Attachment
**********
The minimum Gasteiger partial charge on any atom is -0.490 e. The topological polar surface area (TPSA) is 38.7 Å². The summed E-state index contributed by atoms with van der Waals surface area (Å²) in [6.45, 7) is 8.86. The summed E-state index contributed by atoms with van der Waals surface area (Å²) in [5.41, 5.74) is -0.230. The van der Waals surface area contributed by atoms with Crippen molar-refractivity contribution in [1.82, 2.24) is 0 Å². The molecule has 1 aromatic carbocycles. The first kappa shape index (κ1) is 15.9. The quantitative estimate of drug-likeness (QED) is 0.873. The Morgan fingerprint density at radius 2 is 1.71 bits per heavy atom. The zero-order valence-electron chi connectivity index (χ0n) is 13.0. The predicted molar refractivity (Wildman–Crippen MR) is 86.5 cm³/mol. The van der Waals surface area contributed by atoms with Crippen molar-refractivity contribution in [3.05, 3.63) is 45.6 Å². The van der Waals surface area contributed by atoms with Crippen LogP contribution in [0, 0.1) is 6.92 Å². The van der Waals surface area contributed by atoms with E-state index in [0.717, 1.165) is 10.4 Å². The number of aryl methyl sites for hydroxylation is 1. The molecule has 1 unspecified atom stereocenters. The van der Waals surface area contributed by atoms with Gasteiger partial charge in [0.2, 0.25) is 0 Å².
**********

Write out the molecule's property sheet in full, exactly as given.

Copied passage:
The minimum Gasteiger partial charge on any atom is -0.490 e. The topological polar surface area (TPSA) is 38.7 Å². The summed E-state index contributed by atoms with van der Waals surface area (Å²) in [6.45, 7) is 8.86. The summed E-state index contributed by atoms with van der Waals surface area (Å²) in [5.41, 5.74) is -0.230. The van der Waals surface area contributed by atoms with Crippen molar-refractivity contribution in [1.82, 2.24) is 0 Å². The molecule has 1 aromatic carbocycles. The first kappa shape index (κ1) is 15.9. The quantitative estimate of drug-likeness (QED) is 0.873. The Morgan fingerprint density at radius 2 is 1.71 bits per heavy atom. The zero-order valence-electron chi connectivity index (χ0n) is 13.0. The predicted molar refractivity (Wildman–Crippen MR) is 86.5 cm³/mol. The van der Waals surface area contributed by atoms with Crippen molar-refractivity contribution in [3.05, 3.63) is 45.6 Å². The van der Waals surface area contributed by atoms with Crippen LogP contribution in [0, 0.1) is 6.92 Å². The van der Waals surface area contributed by atoms with E-state index in [0.717, 1.165) is 10.4 Å². The number of aryl methyl sites for hydroxylation is 1. The molecule has 1 unspecified atom stereocenters. The van der Waals surface area contributed by atoms with Gasteiger partial charge in [0.2, 0.25) is 0 Å².